We were very fact oriented with historical material also. We had some odd bits in there like archives stuff. There were multi-part articles on the Yardbirds, the Animals, King Crimson. The rock magazines of the mid-70's weren't covering this stuff. The music that was prevelant then was arena rock, disco, singer-songwriters. The stuff that was selling a lot of records wasn't the stuff we were interested in.

We had these goals like 'it would be cool to get [the magazine] bound' or 'let's get color on the front cover.' It was just whatever the next step was, that's what we pursued. It was very laborious. For the first year or so, the staff meetings were at the Grand Central Post Office because it was central and we had a post office box there. No one wanted the mail coming to their house, which was smart. Then we met on the subway train. Then we wised up and met at peoples' houses. It moved at one very slow step at a time. We had an office, then we improved the quality of the printing, then we increased circulation. We started from ground zero at each level. For instance, we didn't have any distributors because we were selling it on the street.

One of the first people to buy it was Scott Isler, who was a manager at Discount Records. He liked it and said they'd carry it there. Then another store I was a customer at carried it. At the time, music magazines weren't sold at record stores. There were chain stores and mom and pop stores who didn't want to know about this stuff. Other magazines were sold at the newsstands. We didn't have any access to a newsstand distributor because we were producing such an amateur product. It took many years before we made a deal like that. I knew a guy who was giving up a typesetting machine so I leased it for 100 dollars a month so then we had typesetting. We bought it after a while. For the first ten issues, we rented an IBM Selectric to do this then reduced the type. To get a photo done, we had to go to a camera shop and have it copied in the right format and pasted in. It was really amateur stuff. It's hard for people who grew up in the computer age to think that you didn't have these programs to do that. It was as laborious as you could imagine. It was all done by hand and as cheaply as possible without a clue about what we were doing. We were excited when we got a printer that actually stapled and then found another printer to do glue bindings.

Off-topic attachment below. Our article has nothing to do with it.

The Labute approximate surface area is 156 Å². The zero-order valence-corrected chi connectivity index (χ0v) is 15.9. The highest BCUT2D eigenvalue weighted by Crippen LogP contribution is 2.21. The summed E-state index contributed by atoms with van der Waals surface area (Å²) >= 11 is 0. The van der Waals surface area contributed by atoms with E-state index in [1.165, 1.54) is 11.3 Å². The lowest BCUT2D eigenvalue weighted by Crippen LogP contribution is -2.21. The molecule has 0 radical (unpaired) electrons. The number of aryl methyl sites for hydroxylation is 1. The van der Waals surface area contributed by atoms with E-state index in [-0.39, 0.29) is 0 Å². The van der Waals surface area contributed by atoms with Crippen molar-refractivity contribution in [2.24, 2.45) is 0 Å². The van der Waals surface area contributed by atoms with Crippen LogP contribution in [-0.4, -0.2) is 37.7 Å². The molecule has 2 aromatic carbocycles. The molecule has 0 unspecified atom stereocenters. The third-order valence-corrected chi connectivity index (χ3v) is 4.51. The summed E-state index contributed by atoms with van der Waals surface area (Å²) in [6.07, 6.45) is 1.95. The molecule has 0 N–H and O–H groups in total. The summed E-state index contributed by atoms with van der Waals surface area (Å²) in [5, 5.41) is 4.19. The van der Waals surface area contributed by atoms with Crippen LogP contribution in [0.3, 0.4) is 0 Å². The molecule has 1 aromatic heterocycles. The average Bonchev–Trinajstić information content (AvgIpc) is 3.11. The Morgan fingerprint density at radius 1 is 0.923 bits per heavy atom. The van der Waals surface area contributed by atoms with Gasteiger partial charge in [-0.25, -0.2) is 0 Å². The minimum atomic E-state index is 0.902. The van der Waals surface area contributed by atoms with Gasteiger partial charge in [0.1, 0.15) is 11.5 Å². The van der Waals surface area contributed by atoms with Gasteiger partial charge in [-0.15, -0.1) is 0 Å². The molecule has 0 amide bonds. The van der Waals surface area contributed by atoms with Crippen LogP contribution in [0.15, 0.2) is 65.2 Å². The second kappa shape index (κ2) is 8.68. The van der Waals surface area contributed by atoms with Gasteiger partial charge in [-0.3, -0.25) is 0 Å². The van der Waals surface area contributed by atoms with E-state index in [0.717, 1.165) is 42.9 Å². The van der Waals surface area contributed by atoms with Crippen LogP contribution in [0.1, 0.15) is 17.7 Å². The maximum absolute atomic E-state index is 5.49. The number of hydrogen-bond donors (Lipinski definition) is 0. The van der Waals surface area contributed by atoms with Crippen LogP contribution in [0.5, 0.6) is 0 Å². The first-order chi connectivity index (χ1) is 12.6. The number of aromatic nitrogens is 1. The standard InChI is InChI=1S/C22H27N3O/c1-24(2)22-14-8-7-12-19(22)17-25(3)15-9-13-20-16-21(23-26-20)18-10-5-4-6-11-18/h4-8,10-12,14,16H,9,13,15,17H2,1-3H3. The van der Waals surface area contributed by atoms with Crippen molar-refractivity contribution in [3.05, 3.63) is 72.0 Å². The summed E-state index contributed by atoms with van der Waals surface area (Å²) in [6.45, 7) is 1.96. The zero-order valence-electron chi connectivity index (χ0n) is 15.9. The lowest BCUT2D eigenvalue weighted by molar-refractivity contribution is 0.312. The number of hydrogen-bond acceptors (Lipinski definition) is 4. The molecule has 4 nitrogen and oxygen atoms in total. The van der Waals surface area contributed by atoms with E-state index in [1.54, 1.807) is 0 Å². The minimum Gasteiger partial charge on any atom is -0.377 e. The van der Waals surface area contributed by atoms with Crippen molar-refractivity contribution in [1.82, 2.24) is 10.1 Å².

We got subscriptions and applied for a postal permit to mail things properly. I had a 'delightful' experience hauling all our subscription issues to the post office on a cart in the early morning after working all night. The postal inspector told me 'you did it all wrong, you have to do it over.' We literally broke down sobbing. We were learning publishing the hardest possible way. I imagine that anyone who's done this has gone through a similar experience.

We started attracting people who had bought it and got in touch with us- they became our staff. The first couple of issues were herky-jerky with scheduling. The second issue came out a month later but then there was four nights of the Who in June '74 at Madison Square Garden. Our third issue in June was totally devoted to the Who. After that, we got on a bi-monthly schedule.

Things really got going for us when we got an office and started a business which took a couple of years. I had a three day a week part-time job when I came out of college. The other two days were for the magazine (for free). One of the other people who worked with us was on unemployment. In September '77, we made the first big jump by putting ourselves on salary. We also went monthly and did our first full color cover. After that, we thought of ourselves as a business, a full-time occupation after three and a half years of doing this.

The Rock Marketplace went out of business so we got the classified ad business from them. We ran record auction ads which I had to type. It wasn't the advertising we were hoping for as a business but it did connect us to the collectors' market and made us unique. Eventually we spun that off into a bi-monthly Trouser Press Collectors' Magazine. We took out the collectors' ads from the main magazine to make it look more mainstream.

We shifted gears a few time. We didn't have any editorial plan. Then we decided that we were real British music fans so we had a slogan 'America's all new British rock magazine.' We made an exclusive policy to write about British bands for features. We covered the great bands of the '60s and also the progressive bands of the '70s. We felt it was our duty. It wasn't what we were listening to (Genesis, Hatfield and the North, Gong, Henry Cow, Camel). We felt comfortable writing about it though and it gave us a solid base from people who were buying import records. We tried to be more hip than the people who thought British music was only the Beatles and the Rolling Stones.